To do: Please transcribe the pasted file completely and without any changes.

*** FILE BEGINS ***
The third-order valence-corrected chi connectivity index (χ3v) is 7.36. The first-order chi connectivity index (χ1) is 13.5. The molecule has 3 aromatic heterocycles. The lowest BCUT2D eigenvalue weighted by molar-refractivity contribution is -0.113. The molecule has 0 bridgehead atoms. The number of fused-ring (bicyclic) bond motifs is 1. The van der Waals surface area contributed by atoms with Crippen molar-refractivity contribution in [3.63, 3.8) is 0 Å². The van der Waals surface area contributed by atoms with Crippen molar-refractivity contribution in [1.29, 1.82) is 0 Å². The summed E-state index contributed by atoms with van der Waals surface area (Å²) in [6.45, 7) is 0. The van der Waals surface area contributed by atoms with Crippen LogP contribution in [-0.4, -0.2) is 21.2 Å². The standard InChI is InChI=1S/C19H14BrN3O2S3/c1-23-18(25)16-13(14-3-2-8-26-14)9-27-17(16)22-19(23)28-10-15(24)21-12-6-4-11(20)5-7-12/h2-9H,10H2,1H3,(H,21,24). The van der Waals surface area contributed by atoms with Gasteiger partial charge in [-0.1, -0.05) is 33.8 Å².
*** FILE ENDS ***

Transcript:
The third-order valence-corrected chi connectivity index (χ3v) is 7.36. The first-order chi connectivity index (χ1) is 13.5. The molecule has 3 aromatic heterocycles. The lowest BCUT2D eigenvalue weighted by molar-refractivity contribution is -0.113. The molecule has 0 bridgehead atoms. The number of fused-ring (bicyclic) bond motifs is 1. The van der Waals surface area contributed by atoms with Crippen molar-refractivity contribution in [3.63, 3.8) is 0 Å². The van der Waals surface area contributed by atoms with Crippen molar-refractivity contribution in [1.29, 1.82) is 0 Å². The summed E-state index contributed by atoms with van der Waals surface area (Å²) in [6.45, 7) is 0. The van der Waals surface area contributed by atoms with Crippen LogP contribution in [-0.4, -0.2) is 21.2 Å². The standard InChI is InChI=1S/C19H14BrN3O2S3/c1-23-18(25)16-13(14-3-2-8-26-14)9-27-17(16)22-19(23)28-10-15(24)21-12-6-4-11(20)5-7-12/h2-9H,10H2,1H3,(H,21,24). The van der Waals surface area contributed by atoms with Gasteiger partial charge in [-0.1, -0.05) is 33.8 Å².